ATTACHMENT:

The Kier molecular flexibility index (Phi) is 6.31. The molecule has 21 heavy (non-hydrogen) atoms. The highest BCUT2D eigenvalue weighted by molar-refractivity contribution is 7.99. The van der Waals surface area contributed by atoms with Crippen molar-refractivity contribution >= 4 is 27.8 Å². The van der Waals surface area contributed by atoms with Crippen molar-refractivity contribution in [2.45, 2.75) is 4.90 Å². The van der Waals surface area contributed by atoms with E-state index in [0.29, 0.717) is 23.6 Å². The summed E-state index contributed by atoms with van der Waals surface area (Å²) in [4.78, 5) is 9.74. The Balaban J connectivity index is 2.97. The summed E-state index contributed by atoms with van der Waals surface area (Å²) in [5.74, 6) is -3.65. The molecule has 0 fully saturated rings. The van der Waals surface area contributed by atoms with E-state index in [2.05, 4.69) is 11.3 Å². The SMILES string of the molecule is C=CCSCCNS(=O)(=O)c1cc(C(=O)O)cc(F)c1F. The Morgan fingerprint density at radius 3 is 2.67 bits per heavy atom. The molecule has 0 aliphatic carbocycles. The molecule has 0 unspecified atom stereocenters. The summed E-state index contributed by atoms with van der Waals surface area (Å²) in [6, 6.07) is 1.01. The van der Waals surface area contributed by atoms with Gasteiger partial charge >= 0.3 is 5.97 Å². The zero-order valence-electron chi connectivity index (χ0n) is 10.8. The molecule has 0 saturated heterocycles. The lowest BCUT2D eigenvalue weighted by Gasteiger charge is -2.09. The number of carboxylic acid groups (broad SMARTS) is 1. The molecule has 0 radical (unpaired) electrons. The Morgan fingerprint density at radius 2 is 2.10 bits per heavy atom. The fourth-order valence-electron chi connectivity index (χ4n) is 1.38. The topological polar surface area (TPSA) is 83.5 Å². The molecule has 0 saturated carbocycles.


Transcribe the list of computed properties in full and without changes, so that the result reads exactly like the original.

The Kier molecular flexibility index (Phi) is 6.31. The molecule has 21 heavy (non-hydrogen) atoms. The highest BCUT2D eigenvalue weighted by molar-refractivity contribution is 7.99. The van der Waals surface area contributed by atoms with Crippen molar-refractivity contribution >= 4 is 27.8 Å². The van der Waals surface area contributed by atoms with Crippen molar-refractivity contribution in [2.45, 2.75) is 4.90 Å². The van der Waals surface area contributed by atoms with E-state index in [0.29, 0.717) is 23.6 Å². The summed E-state index contributed by atoms with van der Waals surface area (Å²) in [4.78, 5) is 9.74. The Balaban J connectivity index is 2.97. The summed E-state index contributed by atoms with van der Waals surface area (Å²) in [5.74, 6) is -3.65. The molecule has 0 fully saturated rings. The van der Waals surface area contributed by atoms with E-state index in [2.05, 4.69) is 11.3 Å². The SMILES string of the molecule is C=CCSCCNS(=O)(=O)c1cc(C(=O)O)cc(F)c1F. The Morgan fingerprint density at radius 3 is 2.67 bits per heavy atom. The molecule has 0 aliphatic carbocycles. The molecule has 0 unspecified atom stereocenters. The summed E-state index contributed by atoms with van der Waals surface area (Å²) in [6, 6.07) is 1.01. The van der Waals surface area contributed by atoms with Gasteiger partial charge >= 0.3 is 5.97 Å². The zero-order valence-electron chi connectivity index (χ0n) is 10.8. The molecule has 0 saturated heterocycles. The lowest BCUT2D eigenvalue weighted by Gasteiger charge is -2.09. The number of carboxylic acid groups (broad SMARTS) is 1. The molecule has 0 radical (unpaired) electrons. The Morgan fingerprint density at radius 2 is 2.10 bits per heavy atom. The fourth-order valence-electron chi connectivity index (χ4n) is 1.38. The topological polar surface area (TPSA) is 83.5 Å². The molecule has 0 saturated carbocycles.